Wednesday, September 30, 2009

"Bright Star, would I were stedfast as thou art. . . "

Okay everyone, get ready to sigh and swoon and lament an age when poets not only wrote odes to their beloved, but some of the most beautiful love letters as well. Twitter just doesn't cut it, does it? On the weekend, I saw Jane Campion's new film Bright Star, based on the tragically short romance of John Keats and Fanny Brawne, and if this movie doesn't have you taking down your dusty anthologies of British poetry from university days, and reading some Keats, (and yes, all his greatest hits are in the movie), I don't know what will. Like these lines from his poem "To Fanny":

Yourself - your soul - in pity give me all,
Withhold no atom's atom or I die. . .

Heady stuff, eh? Do try and get an edition that includes some of the love letters as well, which are some of the most passionate ever written. Our movie-tie edition will include the complete poems and a good selection of letters, and also has an introduction by Campion. It will be available in November (in plenty of time to get into some stockings). The movie is very well done, certainly very beautiful to look at, and yes, quite romantic. One of my friends has been told in no uncertain terms by her husband, that she is not allowed to see the movie without him by her side. Critics have been effusive in their praise of Abbie Cornish who plays Fanny but Ben Whishaw as Keats, more than holds his own (you may remember him as Sebastian in the recent movie adaption of Brideshead Revisited). And most importantly, he has a lovely poetry-reading voice.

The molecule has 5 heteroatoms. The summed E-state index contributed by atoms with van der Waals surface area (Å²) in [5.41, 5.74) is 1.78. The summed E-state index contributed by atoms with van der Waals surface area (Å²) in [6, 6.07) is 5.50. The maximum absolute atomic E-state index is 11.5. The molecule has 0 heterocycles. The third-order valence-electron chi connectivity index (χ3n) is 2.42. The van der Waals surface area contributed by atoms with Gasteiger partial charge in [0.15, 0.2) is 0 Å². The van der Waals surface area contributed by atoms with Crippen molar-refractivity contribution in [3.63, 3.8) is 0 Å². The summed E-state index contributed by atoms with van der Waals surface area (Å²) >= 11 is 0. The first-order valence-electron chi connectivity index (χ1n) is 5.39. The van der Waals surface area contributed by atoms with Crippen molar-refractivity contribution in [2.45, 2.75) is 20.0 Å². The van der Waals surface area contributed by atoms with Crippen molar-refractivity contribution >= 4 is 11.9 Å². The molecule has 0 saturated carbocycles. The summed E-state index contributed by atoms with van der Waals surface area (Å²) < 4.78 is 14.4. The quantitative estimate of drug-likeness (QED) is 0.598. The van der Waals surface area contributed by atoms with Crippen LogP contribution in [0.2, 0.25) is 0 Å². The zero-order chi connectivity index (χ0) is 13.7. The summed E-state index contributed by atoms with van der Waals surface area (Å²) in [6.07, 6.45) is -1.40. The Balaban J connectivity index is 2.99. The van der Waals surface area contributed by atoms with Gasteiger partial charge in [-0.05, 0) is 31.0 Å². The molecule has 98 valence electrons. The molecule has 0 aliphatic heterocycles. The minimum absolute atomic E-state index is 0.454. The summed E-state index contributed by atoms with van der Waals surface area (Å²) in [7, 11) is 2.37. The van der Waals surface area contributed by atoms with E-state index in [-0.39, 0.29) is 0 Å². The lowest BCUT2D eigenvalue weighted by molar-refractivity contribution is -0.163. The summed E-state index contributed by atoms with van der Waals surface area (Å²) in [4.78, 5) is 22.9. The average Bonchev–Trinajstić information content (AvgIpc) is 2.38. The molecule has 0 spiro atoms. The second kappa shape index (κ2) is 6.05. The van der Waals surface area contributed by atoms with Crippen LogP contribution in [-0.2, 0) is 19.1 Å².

Keats isn't the only dead poet making the literary rounds at the moment. I've just started Adam Foulds' new novel The Quickening Maze which is on the shortlist for this year's Booker Prize (we found out late that we have Canadian rights to this, but the hardcover edition should be in stores and libraries now, and Vintage Canada has bought paperback rights and is bringing it out quickly in early November). Set about fifteen years after Keats' death, The Quickening Maze tells the story of nature poet John Clare, during the years he spent at High Beach Asylum. Located in the Essex countryside, it's not a prison; Clare is allowed to work each day in the gardens and for good behaviour, he can take walks in the nearby forests. Alfred Tennyson is also a character in the novel; he moves to a nearby house to be close to his brother who is also getting treatment at the asylum. I'm only about sixty pages in but I'm luxuriating in the pacing and lovely descriptions of nature; Foulds is himself an award-winning poet. And it's reminding me of yet another recent novel about a British poet - Robert Edric's In Zodiac Light - which traces the last days of First World War poet and musician Ivor Gurney, who was also confined to a mental institution.

Bright stars indeed, but quick to burn out.

1 comment:

Frances said...

Oh god, I want them all (especially the Keats movie tie-in edition), and yet I have that feeling again that I am in for a wait for US availability. Or will get some crappy substitute cover designed in black and red. Hmmm. Better go look now. Brave the disappoinment. :)